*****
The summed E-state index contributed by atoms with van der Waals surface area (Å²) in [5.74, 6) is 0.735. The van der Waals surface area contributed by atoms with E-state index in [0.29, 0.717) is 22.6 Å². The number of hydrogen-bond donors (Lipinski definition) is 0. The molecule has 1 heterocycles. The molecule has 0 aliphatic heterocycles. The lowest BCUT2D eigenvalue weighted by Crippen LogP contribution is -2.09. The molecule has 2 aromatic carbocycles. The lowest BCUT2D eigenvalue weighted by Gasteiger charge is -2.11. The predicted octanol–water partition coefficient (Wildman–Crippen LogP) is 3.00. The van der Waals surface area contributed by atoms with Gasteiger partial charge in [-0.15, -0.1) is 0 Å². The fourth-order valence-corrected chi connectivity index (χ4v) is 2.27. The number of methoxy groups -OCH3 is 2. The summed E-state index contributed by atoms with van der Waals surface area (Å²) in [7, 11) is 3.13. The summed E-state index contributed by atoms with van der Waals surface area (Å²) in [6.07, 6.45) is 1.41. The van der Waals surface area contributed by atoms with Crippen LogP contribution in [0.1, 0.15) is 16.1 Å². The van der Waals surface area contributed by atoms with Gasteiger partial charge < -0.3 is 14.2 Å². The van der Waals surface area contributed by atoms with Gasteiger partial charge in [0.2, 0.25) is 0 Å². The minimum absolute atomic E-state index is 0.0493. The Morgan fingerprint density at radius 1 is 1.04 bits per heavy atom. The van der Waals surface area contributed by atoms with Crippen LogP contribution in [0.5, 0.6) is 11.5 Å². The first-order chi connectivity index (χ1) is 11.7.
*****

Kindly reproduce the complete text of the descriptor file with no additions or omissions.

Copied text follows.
The summed E-state index contributed by atoms with van der Waals surface area (Å²) in [5.74, 6) is 0.735. The van der Waals surface area contributed by atoms with E-state index in [0.29, 0.717) is 22.6 Å². The number of hydrogen-bond donors (Lipinski definition) is 0. The molecule has 1 heterocycles. The molecule has 0 aliphatic heterocycles. The lowest BCUT2D eigenvalue weighted by Crippen LogP contribution is -2.09. The molecule has 2 aromatic carbocycles. The lowest BCUT2D eigenvalue weighted by Gasteiger charge is -2.11. The predicted octanol–water partition coefficient (Wildman–Crippen LogP) is 3.00. The van der Waals surface area contributed by atoms with Gasteiger partial charge in [-0.15, -0.1) is 0 Å². The fourth-order valence-corrected chi connectivity index (χ4v) is 2.27. The number of methoxy groups -OCH3 is 2. The summed E-state index contributed by atoms with van der Waals surface area (Å²) in [7, 11) is 3.13. The summed E-state index contributed by atoms with van der Waals surface area (Å²) in [6.07, 6.45) is 1.41. The van der Waals surface area contributed by atoms with Crippen LogP contribution in [0.1, 0.15) is 16.1 Å². The van der Waals surface area contributed by atoms with Gasteiger partial charge < -0.3 is 14.2 Å². The van der Waals surface area contributed by atoms with Gasteiger partial charge in [0.2, 0.25) is 0 Å². The minimum absolute atomic E-state index is 0.0493. The Morgan fingerprint density at radius 1 is 1.04 bits per heavy atom. The van der Waals surface area contributed by atoms with Crippen LogP contribution in [0.5, 0.6) is 11.5 Å². The first-order chi connectivity index (χ1) is 11.7.